But everybody really, from the street stars to the rappers. After a while, I started to feel complacent in that mainstream world because it lacked creativity. The mainstream is more about status, materialism, classism, it’s about the haves, the have-nots, and I’m not like that. I did social work in Atlanta in all the impoverished neighborhoods for about 9 years, so I always had a human cause about myself. Then I got into a second demographic, which is the alternative community: Skaters, BMXers, DJs, beat makers, graffiti artists, and muralists. I just started hanging out with those guys and never really went back to the mainstream after that. I just got another education... A lot of personal growth happened for me. I wouldn’t say financial growth, but a lot of personal growth happened for me, which allowed me to do what I do today: Freelance creative services.
It’s cool because I’m able to displace my energy into more people. Even though I may not necessarily get the credit, it’s good to see that my product is still standing strong in terms of creativity. Lately, I’ve been working with an Indie theme. They don’t have a lot of resources like the mainstream. These guys are super talented, super cultured, no resources. If I can get them to budget their weed money, I can convince them to invest that in themselves [instead of] the stuff that they buy, like sneakers and jeans and getting little sacks. Hold back on that, save that for me, and invest in yourself so I can give you a quality product, that way you can be with the mainstream. It doesn’t have to be elaborate, like a big $20,000 budget video. But it will be simple, clean, creative, and enough for you to get that exposure.
In time, the bigger picture is building the ecosystem up. We are getting more content out from the unseen part of Atlanta, which in turn, people will want to take a look into that world. And money circles will want to get involved with the creative team, because they think, “Hey, this shit’s cool.” I didn’t go and hit up all my industry friends who manage all these big guys. I went straight to the dirt, the underground. I just have an ecosystem kind of premise. If I can help build an ecosystem to a quality standard, in time that will give Atlanta a better look, which will provide more opportunity. It’s a simple concept. It’s just hard because you do a lot of work.
What’s special about Atlanta?
Most of the cities I have lived in, African- Americans don’t do really well. They do well, but t’s certain industries they do well in. One of the pluses for me as an African-American young male was to be able to come somewhere where I can synergize with other business interests. I left from Stanford, Connecticut, and there was no black entrepreneurialism outside of a barbershop and maybe a restaurant. But here in Atlanta, those come a dime a dozen. People have other careers or business interests here in Atlanta, so I just felt like that’s probably the place for me. Atlanta gets a bad rap because African-Americans do well here compared to other cities. If you go to Los Angeles, they are isolated in concentric zones. You hardly even see African-Americans in Los Angeles. Atlanta, for me, it felt like I wouldn’t face all the barriers that I would in a New York City, or a Los Angeles. I felt like I would have a stronger foothold by synergizing with people who are like me.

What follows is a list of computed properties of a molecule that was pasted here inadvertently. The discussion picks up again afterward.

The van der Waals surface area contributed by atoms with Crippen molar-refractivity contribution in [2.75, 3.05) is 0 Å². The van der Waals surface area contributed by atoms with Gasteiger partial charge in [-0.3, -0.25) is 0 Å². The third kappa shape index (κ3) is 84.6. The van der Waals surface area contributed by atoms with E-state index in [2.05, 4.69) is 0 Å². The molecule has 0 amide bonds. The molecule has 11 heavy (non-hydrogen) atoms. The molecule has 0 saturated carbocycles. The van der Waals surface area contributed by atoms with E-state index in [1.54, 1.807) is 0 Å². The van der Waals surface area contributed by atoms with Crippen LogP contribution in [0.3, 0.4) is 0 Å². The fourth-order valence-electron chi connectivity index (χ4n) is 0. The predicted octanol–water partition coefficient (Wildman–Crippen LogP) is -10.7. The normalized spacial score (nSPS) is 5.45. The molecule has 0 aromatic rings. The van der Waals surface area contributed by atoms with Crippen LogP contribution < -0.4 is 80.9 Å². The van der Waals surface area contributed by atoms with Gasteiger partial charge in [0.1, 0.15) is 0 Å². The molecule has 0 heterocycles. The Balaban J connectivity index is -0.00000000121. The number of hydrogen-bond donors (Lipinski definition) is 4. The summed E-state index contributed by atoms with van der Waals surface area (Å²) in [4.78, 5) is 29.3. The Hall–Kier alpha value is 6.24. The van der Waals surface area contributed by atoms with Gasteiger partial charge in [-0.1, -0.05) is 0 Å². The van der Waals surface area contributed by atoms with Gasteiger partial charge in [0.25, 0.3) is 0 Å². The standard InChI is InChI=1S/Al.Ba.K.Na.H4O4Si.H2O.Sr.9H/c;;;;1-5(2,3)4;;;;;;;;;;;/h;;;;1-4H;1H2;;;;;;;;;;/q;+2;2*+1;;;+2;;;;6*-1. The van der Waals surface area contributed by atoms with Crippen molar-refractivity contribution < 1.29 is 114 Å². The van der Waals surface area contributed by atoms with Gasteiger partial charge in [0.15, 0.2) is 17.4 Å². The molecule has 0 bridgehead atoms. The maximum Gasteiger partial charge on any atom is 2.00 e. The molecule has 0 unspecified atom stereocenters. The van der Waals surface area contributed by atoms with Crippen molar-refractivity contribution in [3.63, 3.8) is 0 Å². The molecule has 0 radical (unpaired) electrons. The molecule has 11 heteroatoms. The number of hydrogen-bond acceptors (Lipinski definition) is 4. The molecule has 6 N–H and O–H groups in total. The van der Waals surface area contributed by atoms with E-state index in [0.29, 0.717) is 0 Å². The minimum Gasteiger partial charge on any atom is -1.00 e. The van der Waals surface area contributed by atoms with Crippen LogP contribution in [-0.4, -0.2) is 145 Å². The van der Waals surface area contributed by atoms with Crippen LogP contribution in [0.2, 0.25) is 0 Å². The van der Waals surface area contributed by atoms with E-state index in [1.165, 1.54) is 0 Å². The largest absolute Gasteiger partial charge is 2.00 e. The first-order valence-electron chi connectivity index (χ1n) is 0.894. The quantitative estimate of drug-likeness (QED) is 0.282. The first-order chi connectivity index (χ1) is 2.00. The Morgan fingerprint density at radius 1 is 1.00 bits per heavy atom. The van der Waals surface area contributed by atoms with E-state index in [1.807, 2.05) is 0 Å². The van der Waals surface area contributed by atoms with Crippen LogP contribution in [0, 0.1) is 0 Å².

Then, once I get to a certain level, I can diversify myself because I would have a product to offer.
I felt like there would be less roadblocks here. I’m entrepreneurial, so I didn’t want to go up to New York and face all types of blockage. You know how it is in New York. Once you get poppin’, then they want to rock with you. But if you’re just trying to come up, from the bottom up, it’s hard. I have entrepreneurial peer support that I can cross reference ideas with. I just learned to love Atlanta. It’s a beautiful place to me.
What advice would you give to someone trying to do what you did?
There is a lot of power in the people. Never underestimate the people. The people can either make you or break you. A lot of people, especially in business, have a “forget about him” type of attitude. I realize that Chilly-O wouldn’t have been in a position, or even had the opportunities placed in front of us, if the people didn’t place that power on us. Never judge people. Never underestimate a person. You never know who they are. They may not
be fashionable, or stylish, or have an image that you’re accustomed to being around. In Atlanta, I’ve been around all nationalities, all kinds of people; old, young, fashionable, and non-fashionable. You never know who can help you in terms of supporting your product. You never know...You could be at a restaurant, and the cashier could be the future little me. Always treat them with respect.
But if you go into that same restaurant and you’re being rude and acting like they are just a helper... Then you bump into them in a room with Future, and you’re trying to get an account with him... They could remember that you were being rude with them. Then they can turn around and say, “We can’t rock with him.” Never underestimate the power of people. The young people get into that mode where if you don’t look like them, dress like them, talk like them, listen to the same music, they don’t mess with them. You are just opting yourself out of opportunity.